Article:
Friday, November 04, 2011

Ruby, OptionParser, and Switches with Optional Arguments

Ruby's OptionParser supports switches with optional arguments. Both the official documentation and the pickaxe book give examples of various syntax choices like these:

"--switch [OPTIONAL]"
"--switch [=OPTIONAL]"
"--switch" "=[OPTIONAL]"

Somewhere along the way the first time I needed a switch with an optional argument I copied the third syntax, where the argument is specified as a separate string.

Later I noticed odd behavior. While my switches with required arguments could be used with or without an equals sign, my switches with optional arguments required an equals sign. I.e. "--switch foo" did not work for the switches with optional arguments, while "--switch=foo" did work.

I've lived with this oddity for several years. But then recently I picked up a copy of the new "Build Awesome Command-Line Applications in Ruby" book and was giving it a read. In their section about OptionParser they only listed the first syntax (all one string, no equals sign). That got me wondering if the
equals sign made a difference.

I went back and re-read the OptionParser section of the pickaxe book and noticed an interesting statement differentiating "--switch=ARG" from "--switch ARG". Specifically they say the later syntax "specifies the argument follows the switch."

Hmm, that sounds promising. Write a quick test. Yes! "--switch [ARG]" makes the argument optional, and with or without the equals sign. I should have stopped there, but now I was curious. So I tried "--switch=[ARG]", and oddly it works the same way. Optional argument, optional equals sign. Hmm, that's odd. Try the "--switch" "=[ARG]" syntax again just to make sure I'm not going crazy. Nope, not crazy. Argument is optional, but equals sign is not.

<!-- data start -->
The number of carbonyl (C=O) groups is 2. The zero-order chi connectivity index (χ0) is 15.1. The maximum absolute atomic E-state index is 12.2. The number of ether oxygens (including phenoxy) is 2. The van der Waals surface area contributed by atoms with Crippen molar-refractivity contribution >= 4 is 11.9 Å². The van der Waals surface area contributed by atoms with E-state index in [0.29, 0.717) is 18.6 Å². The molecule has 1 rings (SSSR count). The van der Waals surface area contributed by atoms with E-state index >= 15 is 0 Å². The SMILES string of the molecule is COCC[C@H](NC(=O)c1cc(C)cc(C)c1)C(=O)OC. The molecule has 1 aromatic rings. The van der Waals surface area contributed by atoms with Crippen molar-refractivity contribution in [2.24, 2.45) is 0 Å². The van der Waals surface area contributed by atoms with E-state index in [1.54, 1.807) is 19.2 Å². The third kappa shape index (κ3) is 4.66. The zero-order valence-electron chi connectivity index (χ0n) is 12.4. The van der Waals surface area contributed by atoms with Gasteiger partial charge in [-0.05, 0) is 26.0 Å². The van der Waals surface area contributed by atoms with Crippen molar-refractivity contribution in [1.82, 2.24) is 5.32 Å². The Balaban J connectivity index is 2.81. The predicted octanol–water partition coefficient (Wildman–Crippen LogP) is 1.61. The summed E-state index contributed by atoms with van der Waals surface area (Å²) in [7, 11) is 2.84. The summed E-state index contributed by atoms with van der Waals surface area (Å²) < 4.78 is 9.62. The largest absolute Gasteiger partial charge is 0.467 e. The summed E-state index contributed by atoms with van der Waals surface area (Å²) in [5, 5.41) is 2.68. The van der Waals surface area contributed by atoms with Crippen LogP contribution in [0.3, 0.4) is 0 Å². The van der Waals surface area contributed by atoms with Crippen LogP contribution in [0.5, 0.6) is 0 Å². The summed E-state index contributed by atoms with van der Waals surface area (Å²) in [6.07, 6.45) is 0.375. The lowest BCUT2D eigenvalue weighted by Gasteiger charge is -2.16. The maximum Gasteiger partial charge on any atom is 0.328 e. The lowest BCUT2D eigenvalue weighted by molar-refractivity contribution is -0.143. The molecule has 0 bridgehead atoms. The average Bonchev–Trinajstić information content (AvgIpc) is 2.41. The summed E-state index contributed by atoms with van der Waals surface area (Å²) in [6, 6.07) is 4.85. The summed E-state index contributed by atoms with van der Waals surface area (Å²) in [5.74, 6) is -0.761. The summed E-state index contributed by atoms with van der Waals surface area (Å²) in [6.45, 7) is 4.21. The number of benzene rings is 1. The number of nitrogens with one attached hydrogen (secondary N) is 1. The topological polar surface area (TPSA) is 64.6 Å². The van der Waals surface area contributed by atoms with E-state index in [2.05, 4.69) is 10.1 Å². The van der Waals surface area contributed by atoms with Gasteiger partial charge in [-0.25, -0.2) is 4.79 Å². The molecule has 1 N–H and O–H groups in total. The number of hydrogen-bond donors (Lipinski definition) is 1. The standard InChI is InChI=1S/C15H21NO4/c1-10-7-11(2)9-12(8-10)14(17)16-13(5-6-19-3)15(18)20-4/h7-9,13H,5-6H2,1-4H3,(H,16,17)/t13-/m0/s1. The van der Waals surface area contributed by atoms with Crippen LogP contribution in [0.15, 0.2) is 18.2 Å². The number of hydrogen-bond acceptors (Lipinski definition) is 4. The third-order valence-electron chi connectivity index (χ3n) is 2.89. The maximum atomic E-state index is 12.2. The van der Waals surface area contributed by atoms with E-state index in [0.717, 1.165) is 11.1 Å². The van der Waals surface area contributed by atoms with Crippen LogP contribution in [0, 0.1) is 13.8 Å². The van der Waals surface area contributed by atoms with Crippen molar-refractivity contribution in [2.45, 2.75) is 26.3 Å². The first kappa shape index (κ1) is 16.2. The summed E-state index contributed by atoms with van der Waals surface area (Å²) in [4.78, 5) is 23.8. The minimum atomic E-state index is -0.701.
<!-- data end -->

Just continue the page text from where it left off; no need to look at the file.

So, a bit more pondering and I come up with 9 possible syntaxes and set about to try them all:

"--switch [OPTIONAL]"
"--switch [=OPTIONAL]"
"--switch =[OPTIONAL]"
"--switch" "=[OPTIONAL]"
"--switch" "[=OPTIONAL]"
"--switch" "[OPTIONAL]"

Interesting, all 9 are valid syntax for OptionParser. 8 work in terms of the argument being optional, "--switch =[OPTIONAL]" being the odd one where the argument is required despite the square brackets (tested with both ruby 1.8.7 and 1.9.2).

And finally, drumroll please, the distinction that actually makes the equals sign required is when you specify the argument as a separate string. The presence or position of the equals sign when specifying the switch to OptionParser makes no difference, except as noted with the "--switch =[OPTIONAL]" syntax. "--switch [=OPTIONAL]"? No equals sign required. "--switch" "[OPTIONAL]"? Equals sign required.  Wacky.

+1 to the Pickaxe book for prompting me to ponder the different syntaxes, but -1 for being somewhere between misleading and wrong in actually documenting the difference.